The Newry Crossle Abstract Collection
Newry, Donaghmore, Loughbrickland & Banbridge Web Site
The Crossle Abstract Collection
For those of you searching for families in Newry, one of the most outstanding sources of genealogy information is the Crossle Abstract Records.  These abstracts carry an unusual detail of the families of Newry and surrounding area in the 1800's.  This includes addresses, family members and occupation information.  It is truly quite uncommon to find something like this in Ireland.  The coverage of families in these abstracts does include some families beyond the area of NewryTown.   The Crossle Abstracts Collection/Films are highly recommended as a Newry area resource.
The Crossle Abstract Records are the work of Dr. Francis and Philip Crossle (father and son.)  Dr. FC decided that there were a lot of old newspapers that had great genealogical information on them that
were rotting away in the library in Newry and so in about 1900 he began taking these old newspapers, in no particular order, and copying the genealogical information onto large scrapbooks.  (hand copying, obviously!)  He filled VOLUMES with his work.   His son, Philip, who married a Martin granddaughter,  took a bunch of smaller notebooks and re-wrote what his father found onto these notebooks with family names on them.  So, for instance, if there was a Martin bit of information, he would put it into the Martin notebook, and then if the next bit of information was McCann, he'd re-write it into the McCann notebook.  He did his work in the 1910's.  
A man named Patterson took up the Crossle Abstract Project after Crossle and did some more work similarly, to finish up the project.  
At the Mormon (LDS) Library in Salt Lale City "SLC",  they have the 25 microfilms (rolls) of the notebooks of Philip Crossle.  You can order them in one at a time and go thru them for info on Newry,  Donaghmore, Loughorne, Ringbane, etc., families.  Sadly, while Philip began doing it correctly, sometime down the line he began mixing names up in the wrong books, thus necessitating going thru the entire 25 microfilms to find all the names of interest!  I found my ELLIS line in the GREGORY notebook, for instance.  No rhyme or reason that I can see.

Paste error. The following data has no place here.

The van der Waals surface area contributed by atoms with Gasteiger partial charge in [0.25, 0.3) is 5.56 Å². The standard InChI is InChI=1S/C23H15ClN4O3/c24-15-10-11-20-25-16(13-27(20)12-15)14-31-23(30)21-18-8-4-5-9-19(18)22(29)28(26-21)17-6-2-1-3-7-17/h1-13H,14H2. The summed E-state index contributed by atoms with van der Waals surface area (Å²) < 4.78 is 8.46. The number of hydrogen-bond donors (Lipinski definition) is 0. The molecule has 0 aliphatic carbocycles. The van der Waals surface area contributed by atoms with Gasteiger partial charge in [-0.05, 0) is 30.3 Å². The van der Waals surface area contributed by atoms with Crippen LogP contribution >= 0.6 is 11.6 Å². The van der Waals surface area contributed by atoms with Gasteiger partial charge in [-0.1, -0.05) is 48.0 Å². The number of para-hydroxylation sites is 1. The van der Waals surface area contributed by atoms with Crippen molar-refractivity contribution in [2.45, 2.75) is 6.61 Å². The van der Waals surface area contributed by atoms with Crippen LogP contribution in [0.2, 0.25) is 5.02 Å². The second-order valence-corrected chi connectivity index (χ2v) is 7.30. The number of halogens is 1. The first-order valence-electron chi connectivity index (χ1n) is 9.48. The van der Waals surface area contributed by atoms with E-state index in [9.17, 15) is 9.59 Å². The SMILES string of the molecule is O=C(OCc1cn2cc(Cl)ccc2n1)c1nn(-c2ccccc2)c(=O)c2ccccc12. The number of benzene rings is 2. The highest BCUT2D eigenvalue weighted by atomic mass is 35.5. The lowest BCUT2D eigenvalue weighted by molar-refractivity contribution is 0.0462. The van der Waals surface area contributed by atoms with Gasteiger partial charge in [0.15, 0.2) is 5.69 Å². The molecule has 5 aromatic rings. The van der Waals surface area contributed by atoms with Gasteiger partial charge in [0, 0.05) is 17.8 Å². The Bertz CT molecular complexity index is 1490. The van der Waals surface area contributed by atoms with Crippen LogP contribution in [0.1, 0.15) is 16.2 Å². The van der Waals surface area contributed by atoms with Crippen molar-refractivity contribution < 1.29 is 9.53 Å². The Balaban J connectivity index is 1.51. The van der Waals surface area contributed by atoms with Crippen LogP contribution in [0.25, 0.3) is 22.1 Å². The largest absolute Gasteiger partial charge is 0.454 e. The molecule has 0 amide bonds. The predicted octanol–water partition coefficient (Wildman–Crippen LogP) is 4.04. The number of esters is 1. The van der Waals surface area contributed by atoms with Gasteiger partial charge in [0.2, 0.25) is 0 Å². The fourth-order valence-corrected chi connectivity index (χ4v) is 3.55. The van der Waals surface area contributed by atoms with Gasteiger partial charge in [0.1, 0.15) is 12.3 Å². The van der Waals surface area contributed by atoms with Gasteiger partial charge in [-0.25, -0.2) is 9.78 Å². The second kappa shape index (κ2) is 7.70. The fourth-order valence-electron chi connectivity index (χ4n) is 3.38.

In the Martin notebook he has the Simpson and Todd information--because HE knew that the wives were Martins--but he doesn't put it anywhere in the notebook for others to understand as a cross reference.  
In order to view these films you have to go to your local Mormon Church Family History Center "FHC" during their opening hours.    You can order each film in from SLC at a cost of $3.75 per film for a 60 day time period.  That's the entire cost (postage round trip.)  Anyone can also go there and take a peek and can get information that they need for ordering.  Check your phone book for the nearest Center to you.  You should do most of your research on their website first--look up things in the card catalog on-line--and then make up a logbook for yourself and go to the Familty History Center "FHC" and order it and wait for it to come in.

You can research the films available and get their numbers at the LDS website  at: "">FamilySearch Internet Genealogy Service
Go to the card catalog section....

The local LDS FHC would be able to order the Crossle films from SLC.  You need the numbers first.  
Dr. Francis Crossle also wrote a book (also in SLC at their central library,  but NOT on microfilm) on the Masonic Lodge of Newry.   This book has lots of good histories of the families belonging to the Masonic Lodge from the Newry area.  You can't order it from SLC  since it's a book.   They don't handle books other than a few genealogy publications that you can order on their web site. 
Suzanne Ballard provided the above narrative.   Suzanne is in the process of completely indexing these Films and Abstracts so that the family surnames will be known for each of the 25 films.  SLC will have this index in the near future, when she has completed it.
Norm Ruddock